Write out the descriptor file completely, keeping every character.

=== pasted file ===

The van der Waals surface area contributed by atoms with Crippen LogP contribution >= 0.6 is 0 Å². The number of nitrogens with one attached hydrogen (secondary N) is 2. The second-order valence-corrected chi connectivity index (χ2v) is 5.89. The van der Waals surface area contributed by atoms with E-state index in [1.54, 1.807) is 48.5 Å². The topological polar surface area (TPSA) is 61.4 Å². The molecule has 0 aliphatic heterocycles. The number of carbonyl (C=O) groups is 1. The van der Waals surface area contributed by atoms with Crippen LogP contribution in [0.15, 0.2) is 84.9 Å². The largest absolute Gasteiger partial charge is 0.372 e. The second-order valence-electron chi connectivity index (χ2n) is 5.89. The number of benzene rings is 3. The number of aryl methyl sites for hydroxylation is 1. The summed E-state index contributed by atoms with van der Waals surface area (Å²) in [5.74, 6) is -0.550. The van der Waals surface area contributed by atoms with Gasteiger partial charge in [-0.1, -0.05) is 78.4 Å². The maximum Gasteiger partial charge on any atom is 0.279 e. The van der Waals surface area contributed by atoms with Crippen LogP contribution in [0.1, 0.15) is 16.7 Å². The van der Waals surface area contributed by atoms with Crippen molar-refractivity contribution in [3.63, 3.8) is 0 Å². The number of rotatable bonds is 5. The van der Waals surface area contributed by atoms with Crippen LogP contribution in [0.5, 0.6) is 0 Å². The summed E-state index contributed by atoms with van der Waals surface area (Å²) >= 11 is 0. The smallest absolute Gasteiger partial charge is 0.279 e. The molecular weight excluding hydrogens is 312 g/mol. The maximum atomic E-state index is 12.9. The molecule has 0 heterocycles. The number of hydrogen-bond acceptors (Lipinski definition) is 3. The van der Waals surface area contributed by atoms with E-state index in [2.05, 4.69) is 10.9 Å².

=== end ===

The van der Waals surface area contributed by atoms with Crippen LogP contribution >= 0.6 is 0 Å². The number of nitrogens with one attached hydrogen (secondary N) is 2. The second-order valence-corrected chi connectivity index (χ2v) is 5.89. The van der Waals surface area contributed by atoms with E-state index in [1.54, 1.807) is 48.5 Å². The topological polar surface area (TPSA) is 61.4 Å². The molecule has 0 aliphatic heterocycles. The number of carbonyl (C=O) groups is 1. The van der Waals surface area contributed by atoms with Crippen LogP contribution in [0.15, 0.2) is 84.9 Å². The largest absolute Gasteiger partial charge is 0.372 e. The second-order valence-electron chi connectivity index (χ2n) is 5.89. The number of benzene rings is 3. The number of aryl methyl sites for hydroxylation is 1. The summed E-state index contributed by atoms with van der Waals surface area (Å²) in [5.74, 6) is -0.550. The van der Waals surface area contributed by atoms with Gasteiger partial charge in [-0.1, -0.05) is 78.4 Å². The maximum Gasteiger partial charge on any atom is 0.279 e. The van der Waals surface area contributed by atoms with Crippen LogP contribution in [0.1, 0.15) is 16.7 Å². The van der Waals surface area contributed by atoms with Crippen molar-refractivity contribution in [3.63, 3.8) is 0 Å². The number of rotatable bonds is 5. The van der Waals surface area contributed by atoms with Crippen LogP contribution in [0.5, 0.6) is 0 Å². The summed E-state index contributed by atoms with van der Waals surface area (Å²) >= 11 is 0. The smallest absolute Gasteiger partial charge is 0.279 e. The molecular weight excluding hydrogens is 312 g/mol. The maximum atomic E-state index is 12.9. The molecule has 0 heterocycles. The number of hydrogen-bond acceptors (Lipinski definition) is 3. The van der Waals surface area contributed by atoms with E-state index in [2.05, 4.69) is 10.9 Å².